(Personal note – I think it’s wrong for the two of them to be fighting over Rachel like she’s some piece of property. Shouldn’t she get a say of who she loves/wants to be with? While the lesser of the two evils would be Finn, if she wants to be dumb and stick with Brody, that’s her prerogative. Also – Finn going ape-shit on Brody is not great. Finn is a violent person – as you will see in another song chunk of re-cap – and it makes you wonder if he would ever hit a girl or a kid, or something/someone that shouldn’t be hit.)

 

 

Bye Bye Bye/I Want It That Way – Will vs. Finn (w/the New Directions boys claiming neutrality of Switzerland)

 

Tina, Artie and Blaine sat Will and Finn down in the choir room to tell them that Will has been extra mean to Finn (bossing him around to get coffee, praising Ryder when really Ryder is just Finn 2.0, etc…) and Finn has been losing his mind (he kicked a music stand… of course). Blaine writes “Feuds” on the whiteboard and tells the two older men that they have to stop it. The three seniors give Will and Finn the assignment to sing songs from feuding artists and that they need to make up and be on the same page/team for Regionals.

 

The two men have a chat in the auditorium later and they try to discuss what they are going to sing. Will ends up lashing out at Finn, saying that he only gave him control of the Glee club b/c he took pity on him and was trying to get Finn back on his feet. Will said he felt betrayed by what Finn did (kiss Emma) and said that Finn broke the code of the brother.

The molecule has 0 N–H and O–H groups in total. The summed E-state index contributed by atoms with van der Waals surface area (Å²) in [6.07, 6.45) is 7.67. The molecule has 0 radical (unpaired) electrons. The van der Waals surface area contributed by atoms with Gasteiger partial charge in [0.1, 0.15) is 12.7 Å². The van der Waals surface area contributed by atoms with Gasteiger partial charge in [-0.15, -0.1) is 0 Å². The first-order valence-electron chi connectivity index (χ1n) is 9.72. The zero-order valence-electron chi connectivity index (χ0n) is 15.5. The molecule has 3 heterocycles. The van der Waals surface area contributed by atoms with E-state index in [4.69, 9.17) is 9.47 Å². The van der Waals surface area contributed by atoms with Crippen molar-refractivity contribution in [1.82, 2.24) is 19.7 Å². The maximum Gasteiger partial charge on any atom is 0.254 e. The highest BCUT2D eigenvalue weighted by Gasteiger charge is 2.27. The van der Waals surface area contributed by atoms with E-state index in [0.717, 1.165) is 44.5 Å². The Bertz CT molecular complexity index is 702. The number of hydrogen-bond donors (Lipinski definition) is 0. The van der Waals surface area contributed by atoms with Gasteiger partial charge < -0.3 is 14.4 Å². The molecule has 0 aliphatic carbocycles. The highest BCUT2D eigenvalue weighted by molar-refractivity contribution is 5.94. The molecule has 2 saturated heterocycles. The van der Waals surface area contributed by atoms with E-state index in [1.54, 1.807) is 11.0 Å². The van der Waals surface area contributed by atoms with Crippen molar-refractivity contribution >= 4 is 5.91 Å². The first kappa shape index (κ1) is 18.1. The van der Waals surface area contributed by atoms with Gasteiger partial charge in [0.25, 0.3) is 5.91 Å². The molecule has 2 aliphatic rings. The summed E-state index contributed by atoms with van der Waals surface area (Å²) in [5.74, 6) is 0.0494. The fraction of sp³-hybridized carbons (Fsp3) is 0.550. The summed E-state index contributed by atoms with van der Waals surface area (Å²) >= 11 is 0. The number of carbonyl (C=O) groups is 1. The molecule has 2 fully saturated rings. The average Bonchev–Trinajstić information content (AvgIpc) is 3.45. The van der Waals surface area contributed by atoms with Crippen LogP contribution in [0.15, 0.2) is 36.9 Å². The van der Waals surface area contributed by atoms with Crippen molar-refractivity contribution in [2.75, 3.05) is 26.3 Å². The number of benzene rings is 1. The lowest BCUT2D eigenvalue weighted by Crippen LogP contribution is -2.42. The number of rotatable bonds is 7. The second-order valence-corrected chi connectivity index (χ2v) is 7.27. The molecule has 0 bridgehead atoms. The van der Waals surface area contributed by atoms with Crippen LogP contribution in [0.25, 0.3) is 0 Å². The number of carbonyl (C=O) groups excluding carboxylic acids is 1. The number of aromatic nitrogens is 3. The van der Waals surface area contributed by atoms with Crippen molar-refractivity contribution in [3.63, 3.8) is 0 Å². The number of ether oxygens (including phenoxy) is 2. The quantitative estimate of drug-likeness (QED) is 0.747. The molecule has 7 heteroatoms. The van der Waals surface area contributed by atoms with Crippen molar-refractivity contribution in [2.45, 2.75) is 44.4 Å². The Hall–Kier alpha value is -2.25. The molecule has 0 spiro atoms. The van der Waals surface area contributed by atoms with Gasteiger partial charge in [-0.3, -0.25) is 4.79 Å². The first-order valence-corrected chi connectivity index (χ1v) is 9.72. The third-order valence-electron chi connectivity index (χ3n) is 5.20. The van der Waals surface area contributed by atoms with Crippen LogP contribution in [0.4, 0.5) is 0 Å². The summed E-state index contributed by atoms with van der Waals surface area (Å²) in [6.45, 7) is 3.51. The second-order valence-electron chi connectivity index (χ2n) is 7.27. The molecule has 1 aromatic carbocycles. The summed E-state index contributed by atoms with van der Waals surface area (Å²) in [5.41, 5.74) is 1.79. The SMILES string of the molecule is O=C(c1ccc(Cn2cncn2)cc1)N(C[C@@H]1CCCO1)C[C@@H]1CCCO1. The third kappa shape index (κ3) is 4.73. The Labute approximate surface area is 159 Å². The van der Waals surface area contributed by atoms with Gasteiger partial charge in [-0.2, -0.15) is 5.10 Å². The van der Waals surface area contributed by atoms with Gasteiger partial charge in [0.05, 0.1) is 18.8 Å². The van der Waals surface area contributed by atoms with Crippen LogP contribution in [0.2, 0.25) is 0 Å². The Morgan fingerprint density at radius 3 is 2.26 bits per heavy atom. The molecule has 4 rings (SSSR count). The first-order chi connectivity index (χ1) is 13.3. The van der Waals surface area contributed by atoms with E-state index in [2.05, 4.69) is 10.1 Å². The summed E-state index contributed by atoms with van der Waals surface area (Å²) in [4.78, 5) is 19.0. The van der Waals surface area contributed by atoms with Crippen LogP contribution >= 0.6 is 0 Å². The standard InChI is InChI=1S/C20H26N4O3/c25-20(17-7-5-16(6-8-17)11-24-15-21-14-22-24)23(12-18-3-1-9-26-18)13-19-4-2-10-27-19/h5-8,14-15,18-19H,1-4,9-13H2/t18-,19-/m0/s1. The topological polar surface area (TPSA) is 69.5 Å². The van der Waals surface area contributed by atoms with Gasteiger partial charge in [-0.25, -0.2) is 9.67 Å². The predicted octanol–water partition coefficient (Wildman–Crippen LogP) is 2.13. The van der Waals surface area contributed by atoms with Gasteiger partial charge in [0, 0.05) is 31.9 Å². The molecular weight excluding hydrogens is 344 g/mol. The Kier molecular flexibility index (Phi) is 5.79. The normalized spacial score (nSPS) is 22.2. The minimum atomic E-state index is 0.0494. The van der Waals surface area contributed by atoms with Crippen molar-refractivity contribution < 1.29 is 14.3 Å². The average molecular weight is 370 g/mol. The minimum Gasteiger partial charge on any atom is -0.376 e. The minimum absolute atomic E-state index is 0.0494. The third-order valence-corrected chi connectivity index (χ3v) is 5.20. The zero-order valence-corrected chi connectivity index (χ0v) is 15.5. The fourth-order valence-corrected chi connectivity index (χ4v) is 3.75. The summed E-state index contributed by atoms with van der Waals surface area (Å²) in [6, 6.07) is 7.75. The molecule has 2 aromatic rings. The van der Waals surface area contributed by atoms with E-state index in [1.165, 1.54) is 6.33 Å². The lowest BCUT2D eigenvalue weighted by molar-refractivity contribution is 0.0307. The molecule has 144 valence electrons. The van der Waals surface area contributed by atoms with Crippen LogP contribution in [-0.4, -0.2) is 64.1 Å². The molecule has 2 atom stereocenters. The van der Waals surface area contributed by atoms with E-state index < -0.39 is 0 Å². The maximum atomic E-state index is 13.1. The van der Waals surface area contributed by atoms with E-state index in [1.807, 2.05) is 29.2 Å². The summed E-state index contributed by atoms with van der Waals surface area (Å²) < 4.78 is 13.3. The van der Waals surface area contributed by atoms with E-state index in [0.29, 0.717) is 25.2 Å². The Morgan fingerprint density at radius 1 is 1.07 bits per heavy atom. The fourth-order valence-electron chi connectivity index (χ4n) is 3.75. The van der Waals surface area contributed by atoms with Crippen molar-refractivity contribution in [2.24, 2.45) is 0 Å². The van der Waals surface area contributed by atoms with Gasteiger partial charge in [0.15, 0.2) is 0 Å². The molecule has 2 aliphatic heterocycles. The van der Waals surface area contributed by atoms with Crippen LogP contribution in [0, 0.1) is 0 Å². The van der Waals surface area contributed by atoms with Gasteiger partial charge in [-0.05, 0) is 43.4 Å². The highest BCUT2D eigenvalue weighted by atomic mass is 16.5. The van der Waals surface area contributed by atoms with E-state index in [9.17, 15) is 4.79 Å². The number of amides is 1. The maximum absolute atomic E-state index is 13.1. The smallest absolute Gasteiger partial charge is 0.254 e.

So, what do these two oh-so-manly men decide to sing for their Feud songs? Will channels NSYNC (with the help of Blaine and Jake) as they sing “Bye Bye Bye” complete w/marionette strings while Finn (with the help of Artie, Ryder and Sam) take on the Backstreet Boys CLASSIS, “I Want It That Way.”

 

I was DYING during this song because I love NSYNC and BSB so much and always will and it was beyond amazing to see some classic boyband moves. With heaps of bias, I loved seeing Darren on Team Bye Bye Bye because it was fun to watch him dance and do tricks with the strings.

 

The sequence itself, though, made little sense. The boyband singing/dancing was juxtaposed with Will and Finn fighting each other on stage, and then them hugging. HOWEVER, when the song was over and Sam suggested the men to hug it out, Will said he couldn’t. Finn said that he understood there was nothing he could do to get Will’s trust back.

 

Later, Finn is in his office packing up his stuff. Marley comes in and gives him a Thank You card and asks what’s next for him. He says he doesn’t know, so she tells him to grow a pair and forget about Mr. Schue and that Mr. Schue does not define him. Finn disagrees and said that Will and McKinley do define him, so Marley gives him a decent pep talk saying that he’s a natural leader and would make a great teacher. She encourages him to get a teaching degree.

 

(And then, as I mentioned before, Will beats Brody up in a hotel room…)